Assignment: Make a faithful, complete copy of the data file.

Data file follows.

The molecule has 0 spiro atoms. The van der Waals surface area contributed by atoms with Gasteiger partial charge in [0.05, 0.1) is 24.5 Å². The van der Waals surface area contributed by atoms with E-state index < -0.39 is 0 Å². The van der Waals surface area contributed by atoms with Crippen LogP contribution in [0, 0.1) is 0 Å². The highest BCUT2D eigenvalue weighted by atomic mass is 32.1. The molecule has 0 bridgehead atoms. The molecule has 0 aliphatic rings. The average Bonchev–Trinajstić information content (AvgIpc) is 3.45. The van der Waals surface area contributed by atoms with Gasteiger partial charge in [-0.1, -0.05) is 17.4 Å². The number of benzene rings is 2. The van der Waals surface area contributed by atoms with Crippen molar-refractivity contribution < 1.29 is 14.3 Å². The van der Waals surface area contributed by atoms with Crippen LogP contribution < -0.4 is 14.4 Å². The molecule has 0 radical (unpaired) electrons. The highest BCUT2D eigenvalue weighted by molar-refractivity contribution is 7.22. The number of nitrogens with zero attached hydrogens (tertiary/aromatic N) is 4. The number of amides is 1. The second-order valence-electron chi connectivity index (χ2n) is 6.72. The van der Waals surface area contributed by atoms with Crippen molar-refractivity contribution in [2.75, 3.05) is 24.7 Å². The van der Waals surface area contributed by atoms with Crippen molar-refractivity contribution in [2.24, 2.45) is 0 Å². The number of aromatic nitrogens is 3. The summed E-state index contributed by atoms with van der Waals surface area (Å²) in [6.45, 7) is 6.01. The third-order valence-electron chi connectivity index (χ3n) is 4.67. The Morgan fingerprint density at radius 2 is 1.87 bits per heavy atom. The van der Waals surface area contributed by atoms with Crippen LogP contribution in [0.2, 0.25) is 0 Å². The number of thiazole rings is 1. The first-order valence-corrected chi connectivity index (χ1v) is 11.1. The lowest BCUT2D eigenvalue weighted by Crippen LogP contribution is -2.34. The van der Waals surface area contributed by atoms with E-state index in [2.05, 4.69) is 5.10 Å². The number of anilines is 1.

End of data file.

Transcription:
The molecule has 0 spiro atoms. The van der Waals surface area contributed by atoms with Gasteiger partial charge in [0.05, 0.1) is 24.5 Å². The van der Waals surface area contributed by atoms with E-state index < -0.39 is 0 Å². The van der Waals surface area contributed by atoms with Crippen LogP contribution in [0, 0.1) is 0 Å². The highest BCUT2D eigenvalue weighted by atomic mass is 32.1. The molecule has 0 bridgehead atoms. The molecule has 0 aliphatic rings. The average Bonchev–Trinajstić information content (AvgIpc) is 3.45. The van der Waals surface area contributed by atoms with Gasteiger partial charge in [-0.1, -0.05) is 17.4 Å². The number of benzene rings is 2. The van der Waals surface area contributed by atoms with Crippen molar-refractivity contribution < 1.29 is 14.3 Å². The van der Waals surface area contributed by atoms with Crippen LogP contribution < -0.4 is 14.4 Å². The molecule has 0 radical (unpaired) electrons. The highest BCUT2D eigenvalue weighted by molar-refractivity contribution is 7.22. The number of nitrogens with zero attached hydrogens (tertiary/aromatic N) is 4. The number of amides is 1. The second-order valence-electron chi connectivity index (χ2n) is 6.72. The van der Waals surface area contributed by atoms with Crippen molar-refractivity contribution in [2.75, 3.05) is 24.7 Å². The van der Waals surface area contributed by atoms with Crippen molar-refractivity contribution in [2.24, 2.45) is 0 Å². The number of aromatic nitrogens is 3. The summed E-state index contributed by atoms with van der Waals surface area (Å²) in [6.45, 7) is 6.01. The third-order valence-electron chi connectivity index (χ3n) is 4.67. The Morgan fingerprint density at radius 2 is 1.87 bits per heavy atom. The van der Waals surface area contributed by atoms with Crippen LogP contribution in [0.2, 0.25) is 0 Å². The number of thiazole rings is 1. The first-order valence-corrected chi connectivity index (χ1v) is 11.1. The lowest BCUT2D eigenvalue weighted by Crippen LogP contribution is -2.34. The van der Waals surface area contributed by atoms with E-state index in [2.05, 4.69) is 5.10 Å². The number of anilines is 1.